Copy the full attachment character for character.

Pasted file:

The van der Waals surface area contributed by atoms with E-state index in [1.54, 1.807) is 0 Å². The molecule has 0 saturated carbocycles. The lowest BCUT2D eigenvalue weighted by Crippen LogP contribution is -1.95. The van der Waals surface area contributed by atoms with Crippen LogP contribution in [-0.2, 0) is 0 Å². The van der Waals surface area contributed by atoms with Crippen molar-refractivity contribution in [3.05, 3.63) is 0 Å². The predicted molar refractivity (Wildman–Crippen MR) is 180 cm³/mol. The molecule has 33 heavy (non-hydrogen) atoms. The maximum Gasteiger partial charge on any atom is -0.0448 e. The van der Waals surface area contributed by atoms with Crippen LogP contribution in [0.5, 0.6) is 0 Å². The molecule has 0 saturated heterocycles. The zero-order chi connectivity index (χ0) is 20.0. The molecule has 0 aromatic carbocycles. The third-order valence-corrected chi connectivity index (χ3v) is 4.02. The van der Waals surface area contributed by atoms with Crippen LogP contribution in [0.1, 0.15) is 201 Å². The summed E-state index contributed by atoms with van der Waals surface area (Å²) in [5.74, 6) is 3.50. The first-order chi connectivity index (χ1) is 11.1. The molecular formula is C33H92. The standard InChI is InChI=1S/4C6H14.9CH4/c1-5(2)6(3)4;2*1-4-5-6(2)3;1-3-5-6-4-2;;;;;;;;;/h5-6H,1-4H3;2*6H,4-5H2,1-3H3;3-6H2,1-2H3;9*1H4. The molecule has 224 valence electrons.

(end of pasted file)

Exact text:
The van der Waals surface area contributed by atoms with E-state index in [1.54, 1.807) is 0 Å². The molecule has 0 saturated carbocycles. The lowest BCUT2D eigenvalue weighted by Crippen LogP contribution is -1.95. The van der Waals surface area contributed by atoms with Crippen LogP contribution in [-0.2, 0) is 0 Å². The van der Waals surface area contributed by atoms with Crippen molar-refractivity contribution in [3.05, 3.63) is 0 Å². The predicted molar refractivity (Wildman–Crippen MR) is 180 cm³/mol. The molecule has 33 heavy (non-hydrogen) atoms. The maximum Gasteiger partial charge on any atom is -0.0448 e. The van der Waals surface area contributed by atoms with Crippen LogP contribution in [0.5, 0.6) is 0 Å². The molecule has 0 saturated heterocycles. The zero-order chi connectivity index (χ0) is 20.0. The molecule has 0 aromatic carbocycles. The third-order valence-corrected chi connectivity index (χ3v) is 4.02. The van der Waals surface area contributed by atoms with Crippen LogP contribution in [0.1, 0.15) is 201 Å². The summed E-state index contributed by atoms with van der Waals surface area (Å²) in [5.74, 6) is 3.50. The first-order chi connectivity index (χ1) is 11.1. The molecular formula is C33H92. The standard InChI is InChI=1S/4C6H14.9CH4/c1-5(2)6(3)4;2*1-4-5-6(2)3;1-3-5-6-4-2;;;;;;;;;/h5-6H,1-4H3;2*6H,4-5H2,1-3H3;3-6H2,1-2H3;9*1H4. The molecule has 224 valence electrons.